As varied as the unique experiences that individuals bring to work are the ways they find meaning in it. Take, for instance, being asked to help start a new employee resource group at an organization. One person may jump at the opportunity because it helps display leadership potential (utility) and is accompanied by an additional stipend (external). Another might agree because they see themselves as someone who advocates for wellbeing (identity) and want to support work colleagues (prosocial). Both employees may be taking the same purpose-driven action, but they have different reasons for doing so. Without exploring their unique drivers, leaders simply cannot know why employees choose to engage at work.

6 Things That Drive a Sense of Purpose Infographic

Each Finding Their Own Meaning Is Critical

Why is it important to know what your employees value? Because telling them where to find meaning can backfire. In one study, researchers conducted a series of experiments teaching college students a new mental math technique. They found that telling students why the approach was valuable undermined how well they applied it and how interested they were in using it in the future. Importantly, this impacted the least confident students the most.

Consider a parallel at work. If a sales director tells his regional leads exactly why they should care about a new system for tracking leads, there’s a stronger chance that buy-in and performance will suffer if those reasons don’t personally matter to the employees. If employees have an opportunity to identify why the system is useful to them and make connections for themselves, by contrast, they’re likely to use the program more frequently and effectively. You want each person to be able to determine for themselves why and how their work connects to purpose, rather than dictating to them why it’ll be valuable. When your employees have autonomy to find their own meaning, a culture of purpose is easier to cultivate.

To be clear, this doesn’t imply that leaders should avoid sharing their own reasons why work is meaningful. Modeling conversations about purposeful leadership can help employees find their own meanings. The critical piece is to allow individuals the freedom and permission to consider and discuss their own purpose, so their reasons feel relevant and personal to them.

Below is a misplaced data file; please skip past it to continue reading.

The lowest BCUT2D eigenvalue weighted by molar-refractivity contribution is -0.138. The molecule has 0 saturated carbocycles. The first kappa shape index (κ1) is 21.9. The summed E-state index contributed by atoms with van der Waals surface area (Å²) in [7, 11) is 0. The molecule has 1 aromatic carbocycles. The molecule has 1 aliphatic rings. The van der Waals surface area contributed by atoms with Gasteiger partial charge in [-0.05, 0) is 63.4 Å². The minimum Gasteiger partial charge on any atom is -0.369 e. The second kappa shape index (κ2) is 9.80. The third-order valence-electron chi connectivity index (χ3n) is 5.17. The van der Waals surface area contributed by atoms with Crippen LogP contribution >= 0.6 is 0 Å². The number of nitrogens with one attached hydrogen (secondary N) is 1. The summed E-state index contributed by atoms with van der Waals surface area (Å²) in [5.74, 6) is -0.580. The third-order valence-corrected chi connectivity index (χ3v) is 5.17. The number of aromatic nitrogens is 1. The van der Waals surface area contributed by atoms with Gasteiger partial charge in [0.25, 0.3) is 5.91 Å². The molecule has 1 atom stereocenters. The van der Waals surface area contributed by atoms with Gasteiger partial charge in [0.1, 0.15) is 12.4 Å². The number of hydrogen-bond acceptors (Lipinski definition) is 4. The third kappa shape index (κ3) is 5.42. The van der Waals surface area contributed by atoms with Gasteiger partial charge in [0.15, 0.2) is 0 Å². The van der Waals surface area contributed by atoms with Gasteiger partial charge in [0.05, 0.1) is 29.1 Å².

Implementing Purpose-Driven Leadership

2 Keys for Cultivating Greater Purpose in Leadership

It’s one thing to say that purpose is important, and another to create a culture of purpose-driven leadership at your organization. While few people disagree that purpose in leadership is important, it’s not ubiquitous. If leading with purpose was easy or intuitive, everyone would be doing it. 

So, how can managers embrace and embody purpose in leadership and their everyday work? Here are 2 essential keys to cultivating an environment where managers and employees can connect and find purpose in leadership and in their daily work.

1. Weave Organizational Mission, Vision & Values Into Your Communications.

Remember that employees have to know the organization’s overarching purpose before they can make connections to it for themselves. Values may drive your organization’s decision-making at the most senior levels, but they’re easy for employees to overlook in the midst of projects, deadlines, and day-to-day activities. So, it’s important to speak often about your organization’s mission, vision, and values to give employees ample opportunities to connect and align their own values to their tasks and projects.

Make purpose more salient for them by effectively and intentionally communicating the vision, mission, and values of the organization — and by reinforcing these again and again over time.